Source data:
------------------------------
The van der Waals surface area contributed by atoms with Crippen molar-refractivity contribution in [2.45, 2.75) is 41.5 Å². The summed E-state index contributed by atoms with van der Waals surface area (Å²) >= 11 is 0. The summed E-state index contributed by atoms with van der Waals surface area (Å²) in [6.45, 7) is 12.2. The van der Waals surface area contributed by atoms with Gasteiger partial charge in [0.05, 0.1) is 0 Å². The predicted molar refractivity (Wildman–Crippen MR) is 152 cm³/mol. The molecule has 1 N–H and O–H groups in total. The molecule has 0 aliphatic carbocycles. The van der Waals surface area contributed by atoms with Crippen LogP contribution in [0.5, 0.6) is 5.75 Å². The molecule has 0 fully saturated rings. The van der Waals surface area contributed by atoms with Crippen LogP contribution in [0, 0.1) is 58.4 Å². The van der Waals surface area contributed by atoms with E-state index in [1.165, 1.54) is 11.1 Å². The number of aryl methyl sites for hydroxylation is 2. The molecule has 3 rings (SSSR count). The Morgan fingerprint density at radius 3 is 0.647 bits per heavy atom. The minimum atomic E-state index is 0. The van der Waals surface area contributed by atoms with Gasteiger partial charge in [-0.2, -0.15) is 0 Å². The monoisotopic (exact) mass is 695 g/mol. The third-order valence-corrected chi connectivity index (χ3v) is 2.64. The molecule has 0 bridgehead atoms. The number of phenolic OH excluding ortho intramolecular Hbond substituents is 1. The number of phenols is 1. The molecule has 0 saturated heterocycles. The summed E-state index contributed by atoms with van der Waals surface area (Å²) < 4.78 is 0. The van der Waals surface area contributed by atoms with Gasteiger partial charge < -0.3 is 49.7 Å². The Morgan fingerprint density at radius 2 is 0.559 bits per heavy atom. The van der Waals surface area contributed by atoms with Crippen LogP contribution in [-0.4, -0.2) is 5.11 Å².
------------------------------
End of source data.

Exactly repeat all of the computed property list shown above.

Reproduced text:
The van der Waals surface area contributed by atoms with Crippen molar-refractivity contribution in [2.45, 2.75) is 41.5 Å². The summed E-state index contributed by atoms with van der Waals surface area (Å²) >= 11 is 0. The summed E-state index contributed by atoms with van der Waals surface area (Å²) in [6.45, 7) is 12.2. The van der Waals surface area contributed by atoms with Gasteiger partial charge in [0.05, 0.1) is 0 Å². The predicted molar refractivity (Wildman–Crippen MR) is 152 cm³/mol. The molecule has 1 N–H and O–H groups in total. The molecule has 0 aliphatic carbocycles. The van der Waals surface area contributed by atoms with Crippen LogP contribution in [0.5, 0.6) is 5.75 Å². The molecule has 0 fully saturated rings. The van der Waals surface area contributed by atoms with Crippen LogP contribution in [0, 0.1) is 58.4 Å². The van der Waals surface area contributed by atoms with E-state index in [1.165, 1.54) is 11.1 Å². The number of aryl methyl sites for hydroxylation is 2. The molecule has 3 rings (SSSR count). The Morgan fingerprint density at radius 3 is 0.647 bits per heavy atom. The minimum atomic E-state index is 0. The van der Waals surface area contributed by atoms with Gasteiger partial charge in [-0.2, -0.15) is 0 Å². The monoisotopic (exact) mass is 695 g/mol. The third-order valence-corrected chi connectivity index (χ3v) is 2.64. The molecule has 0 bridgehead atoms. The number of phenolic OH excluding ortho intramolecular Hbond substituents is 1. The number of phenols is 1. The molecule has 0 saturated heterocycles. The summed E-state index contributed by atoms with van der Waals surface area (Å²) < 4.78 is 0. The van der Waals surface area contributed by atoms with Gasteiger partial charge < -0.3 is 49.7 Å². The Morgan fingerprint density at radius 2 is 0.559 bits per heavy atom. The van der Waals surface area contributed by atoms with Crippen LogP contribution in [-0.4, -0.2) is 5.11 Å².